There is nothing like walking into a local mom and pop store and hearing the singular sound of a baseball game playing in the background — crack of the bat, whiff of the ball into the leather. It’s grounding in the way walking into a well-used church is grounding. And as another baseball season begins, the fans all come back out of hiding, everybody sets up their new fantasy team, and everything just goes back to normal. To me the sounds, the smells, the pacing, the statistics and minutia, the box scores and the (at times) sheer oddity of the game reassures me that “All shall be well…”
David Bentley Hart correctly calls it “The Perfect Game”:
I want winter, finally, to end. Wandering about in my heavy wool socks, I need it to be time for sandals and ice tea; time to walk into any place of business and hear a game being broadcast—it doesn’t matter what team, on the radio every game sounds the same: talk, count, crack, whiff, cheer.
It’s baseball! I hear the game and my stomach settles down and something like joy spreads deep. It’s baseball, the longest season of the year; the season that lasts and lasts and always leaves me feeling, when it’s finally over, as though it is gone too soon.
And now, finally it’s come, and thanks be to God!
I actually think this might be my favorite piece I’ve ever cranked out about the game, because we all know what’s going on amid the drama, and why the clutch matters, and speaks to our everyday lives:
When the umpire called “strike three” at the third out, the single voice dissolved into a bellow of incoherent angst and three hundred miles away we knew the man had slumped into his chair with his head in his hand, and his heart full of hate; not for the Yankees—that was a given—but for his own team, and for the game of baseball, itself, of which the late commissioner A. Bartlett Giammati once wrote, “it breaks your heart. It is designed to break your heart.”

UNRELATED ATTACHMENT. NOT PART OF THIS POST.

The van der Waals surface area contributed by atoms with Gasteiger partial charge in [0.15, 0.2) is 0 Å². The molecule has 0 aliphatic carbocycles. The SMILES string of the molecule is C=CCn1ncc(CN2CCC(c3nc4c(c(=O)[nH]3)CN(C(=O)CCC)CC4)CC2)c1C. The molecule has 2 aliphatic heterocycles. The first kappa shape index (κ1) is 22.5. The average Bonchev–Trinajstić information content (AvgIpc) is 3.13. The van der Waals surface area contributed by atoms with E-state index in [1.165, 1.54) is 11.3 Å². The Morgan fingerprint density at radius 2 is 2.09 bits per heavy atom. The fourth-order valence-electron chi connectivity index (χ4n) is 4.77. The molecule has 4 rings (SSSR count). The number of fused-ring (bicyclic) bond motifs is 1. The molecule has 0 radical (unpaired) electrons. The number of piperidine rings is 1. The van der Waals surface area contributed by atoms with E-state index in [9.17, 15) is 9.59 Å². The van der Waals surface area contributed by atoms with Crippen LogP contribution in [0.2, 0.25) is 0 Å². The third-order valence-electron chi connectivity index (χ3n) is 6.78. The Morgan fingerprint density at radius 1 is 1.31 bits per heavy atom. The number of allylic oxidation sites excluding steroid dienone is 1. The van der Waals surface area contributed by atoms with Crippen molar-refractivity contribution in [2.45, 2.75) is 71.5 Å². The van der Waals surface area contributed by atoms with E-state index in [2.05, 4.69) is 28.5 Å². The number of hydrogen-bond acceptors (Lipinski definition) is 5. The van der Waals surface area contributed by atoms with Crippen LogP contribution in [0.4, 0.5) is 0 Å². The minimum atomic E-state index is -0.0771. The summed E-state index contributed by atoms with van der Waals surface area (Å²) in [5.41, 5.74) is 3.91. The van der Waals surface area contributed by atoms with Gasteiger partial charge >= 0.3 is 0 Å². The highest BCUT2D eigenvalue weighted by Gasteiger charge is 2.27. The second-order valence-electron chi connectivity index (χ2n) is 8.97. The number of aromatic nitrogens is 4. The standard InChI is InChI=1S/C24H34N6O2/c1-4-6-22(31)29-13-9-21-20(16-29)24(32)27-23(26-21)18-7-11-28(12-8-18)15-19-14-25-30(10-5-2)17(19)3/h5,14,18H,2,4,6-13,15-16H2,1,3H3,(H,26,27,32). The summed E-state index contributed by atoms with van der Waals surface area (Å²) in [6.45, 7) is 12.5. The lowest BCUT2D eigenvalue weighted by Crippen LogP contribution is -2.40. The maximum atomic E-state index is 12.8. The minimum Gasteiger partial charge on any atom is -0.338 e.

The heartbreak is what makes it great, and the source of the heartbreak is the clutch—that period of time (and it can last for a moment or for years) when everything meaningful in your life fades into a peripheral nothingness until an outcome is known. In the clutch, love is balancing—one foot, en pointe—along a thin wire of hope, and still determining if, or when, the next foot might be safely employed.
The clutch makes us hold our breath in the name of love. It is the biopsy report we are waiting to hear about on our husband; it is what keeps us from fully sleeping until we hear our kid pull into the driveway; it is the acknowledgment that we lack control over an outcome, and the wondering that comes before the knowing. Within the clutch are contained all the possibilities of our wild imaginings, and it is in those imaginings that we find ourselves hating the object of our love, for making us care so deeply.
Only love can sink us into screaming, ruinous despair while in the depths of a clutch, and of all sports, only baseball can so routinely wear us down to that place.
You can read the whole thing here